by Kate Freeman
On a recent afternoon at Glen Oaks Ranch, the allure of feeling alone in the woods fueled my desire to linger until dusk. I slowly wound my way down the George Ellman Trail, savoring the rich blanket of green that is once again spreading out over the landscape. In a momentary respite from the cacophony of robins and starlings that are flocking in massive numbers around the farmstead, I savored the stillness and solitude of wintertime. Just as my mind began to quiet, I was caught off guard by a pungent gust of skunk musk coming from above. Looking up, I saw not a skunk but a Great Horned Owl passing silently overhead, unintentionally broadcasting its presence like the lovesick Pepé le Pew.
by Julian Meisler
The nearly 700 acres of grassland that burned at our Sears Point Ranch in October have now greened up despite the paltry rainfall so far this winter. The fire here was not nearly as hot or intense as elsewhere, but it was hot enough to burn hundreds of fence posts over many miles of fences. To determine the extent of the damage, I spent a fair bit of time walking fence lines in November.
The good news is that it allowed me to visit areas that I seldom get to, including a small drainage at the back of the property that supports some of the property’s few willow trees. I’ve seen them before, of course, but I had never poked my head underneath until then. It was a good thing I did.
The fence line travels underneath the canopy and the fire had too, burning posts and causing the fence to loosen and sag. Caught in the fence was a seemingly dead red-tailed hawk, its wings caught in the loosened fence wire. In the eight years I’ve spent on Sears Point Ranch, it was the first time I’d seen something like this. I ventured closer and the hawk moved, craning its neck to watch my approach. I could see that I was not going to be able to disentangle the bird by myself so I retreated to avoid injuring it further or risking my own injury from its sharp talons and beak. I needed to find someone who could help.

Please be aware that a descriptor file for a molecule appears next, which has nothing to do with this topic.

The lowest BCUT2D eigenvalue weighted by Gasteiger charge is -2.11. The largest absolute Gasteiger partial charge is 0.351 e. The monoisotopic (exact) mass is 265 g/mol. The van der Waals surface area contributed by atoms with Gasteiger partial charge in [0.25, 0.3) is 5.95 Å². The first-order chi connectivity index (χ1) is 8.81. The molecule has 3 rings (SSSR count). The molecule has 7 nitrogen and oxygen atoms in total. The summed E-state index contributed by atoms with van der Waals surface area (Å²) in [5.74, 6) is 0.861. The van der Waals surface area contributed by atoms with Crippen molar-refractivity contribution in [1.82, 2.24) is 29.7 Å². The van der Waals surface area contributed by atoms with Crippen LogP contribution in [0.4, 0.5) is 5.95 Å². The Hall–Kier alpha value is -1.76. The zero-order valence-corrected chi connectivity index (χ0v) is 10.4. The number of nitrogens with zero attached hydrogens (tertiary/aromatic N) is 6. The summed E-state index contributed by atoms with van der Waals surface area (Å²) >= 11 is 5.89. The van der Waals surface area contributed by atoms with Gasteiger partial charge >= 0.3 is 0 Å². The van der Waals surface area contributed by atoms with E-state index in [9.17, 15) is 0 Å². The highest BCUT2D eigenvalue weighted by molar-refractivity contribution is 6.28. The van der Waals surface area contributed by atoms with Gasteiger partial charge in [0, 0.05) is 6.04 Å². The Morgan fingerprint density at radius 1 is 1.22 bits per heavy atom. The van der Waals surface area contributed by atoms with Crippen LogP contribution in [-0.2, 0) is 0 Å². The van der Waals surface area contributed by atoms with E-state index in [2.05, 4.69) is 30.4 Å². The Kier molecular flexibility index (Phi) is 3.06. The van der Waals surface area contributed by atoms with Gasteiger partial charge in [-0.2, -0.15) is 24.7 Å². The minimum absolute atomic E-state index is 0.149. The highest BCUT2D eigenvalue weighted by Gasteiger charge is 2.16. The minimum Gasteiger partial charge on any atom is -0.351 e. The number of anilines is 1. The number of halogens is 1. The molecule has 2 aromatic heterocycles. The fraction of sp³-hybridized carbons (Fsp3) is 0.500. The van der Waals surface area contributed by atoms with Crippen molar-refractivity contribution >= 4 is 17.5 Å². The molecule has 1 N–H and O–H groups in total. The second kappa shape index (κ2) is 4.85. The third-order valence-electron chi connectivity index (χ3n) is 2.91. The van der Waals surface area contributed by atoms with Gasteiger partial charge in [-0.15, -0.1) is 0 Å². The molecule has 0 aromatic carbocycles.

by Dave Koehler
The winter solstice is a time of reflection and introspection, when celebrating the season involves quiet moments and inward gaze. I am honored that people share their stories about why they support our work. Listening helps me better understand my own relationship with the land and gives me insights on how we can best work together to achieve our common goal of protecting the land…forever.
by Bob Neale
Things have changed over the years for me here at Sonoma Land Trust. I spend much more time inside, in front of the computer … emails, phone calls, meetings, meetings, meetings. Don’t get me wrong, I’m grateful for the good fortune that brought me here. Great people, great community, great mission — a great job. And yet, I miss walking the land like I used to. So when I do get outside, I take advantage of it. I let my mind wander.
Last week, I found mind and body wandering across Tolay Creek Ranch, amazed, as always, by the land. Winter is almost here, though the dry December and blue skies make me wonder about rain and drought. Nevertheless, it is winter now. This is the time of year when many plants and trees go dormant, many animals hibernate and the sun takes longer naps. Winter is the time of year when we plant our native trees, shrubs and grasses at Tolay Creek Ranch.
by Shanti Edwards
When the Creighton Ridge Fire of 1978 swept through the wooded canyons of the Cazadero area, neighbors say that it sounded like a jet engine roaring as it burned landscape features like Little Black Mountain in mere minutes. Sparked by a lawnmower hitting a rock on a hot August afternoon, it quickly engulfed the land and swept through more than 11,000 acres, destroying 64 homes.